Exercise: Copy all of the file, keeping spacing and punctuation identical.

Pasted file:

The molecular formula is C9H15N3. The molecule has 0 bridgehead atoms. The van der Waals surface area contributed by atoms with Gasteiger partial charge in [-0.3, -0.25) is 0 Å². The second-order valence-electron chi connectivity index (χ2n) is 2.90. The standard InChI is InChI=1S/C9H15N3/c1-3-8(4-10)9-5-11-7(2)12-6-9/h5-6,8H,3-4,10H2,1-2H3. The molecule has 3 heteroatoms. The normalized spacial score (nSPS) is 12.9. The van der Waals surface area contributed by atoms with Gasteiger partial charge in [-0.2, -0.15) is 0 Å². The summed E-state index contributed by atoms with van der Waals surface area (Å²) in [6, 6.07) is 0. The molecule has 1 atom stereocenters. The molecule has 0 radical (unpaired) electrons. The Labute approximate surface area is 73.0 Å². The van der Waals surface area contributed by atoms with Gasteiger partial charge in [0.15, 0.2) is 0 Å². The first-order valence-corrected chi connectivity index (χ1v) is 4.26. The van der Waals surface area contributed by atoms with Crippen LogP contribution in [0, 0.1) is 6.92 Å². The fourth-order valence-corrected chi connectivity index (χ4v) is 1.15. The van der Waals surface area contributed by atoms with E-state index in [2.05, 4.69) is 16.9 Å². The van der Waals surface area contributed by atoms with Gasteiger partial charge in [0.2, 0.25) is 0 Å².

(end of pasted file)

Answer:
The molecular formula is C9H15N3. The molecule has 0 bridgehead atoms. The van der Waals surface area contributed by atoms with Gasteiger partial charge in [-0.3, -0.25) is 0 Å². The second-order valence-electron chi connectivity index (χ2n) is 2.90. The standard InChI is InChI=1S/C9H15N3/c1-3-8(4-10)9-5-11-7(2)12-6-9/h5-6,8H,3-4,10H2,1-2H3. The molecule has 3 heteroatoms. The normalized spacial score (nSPS) is 12.9. The van der Waals surface area contributed by atoms with Gasteiger partial charge in [-0.2, -0.15) is 0 Å². The summed E-state index contributed by atoms with van der Waals surface area (Å²) in [6, 6.07) is 0. The molecule has 1 atom stereocenters. The molecule has 0 radical (unpaired) electrons. The Labute approximate surface area is 73.0 Å². The van der Waals surface area contributed by atoms with Gasteiger partial charge in [0.15, 0.2) is 0 Å². The first-order valence-corrected chi connectivity index (χ1v) is 4.26. The van der Waals surface area contributed by atoms with Crippen LogP contribution in [0, 0.1) is 6.92 Å². The fourth-order valence-corrected chi connectivity index (χ4v) is 1.15. The van der Waals surface area contributed by atoms with E-state index in [2.05, 4.69) is 16.9 Å². The van der Waals surface area contributed by atoms with Gasteiger partial charge in [0.2, 0.25) is 0 Å².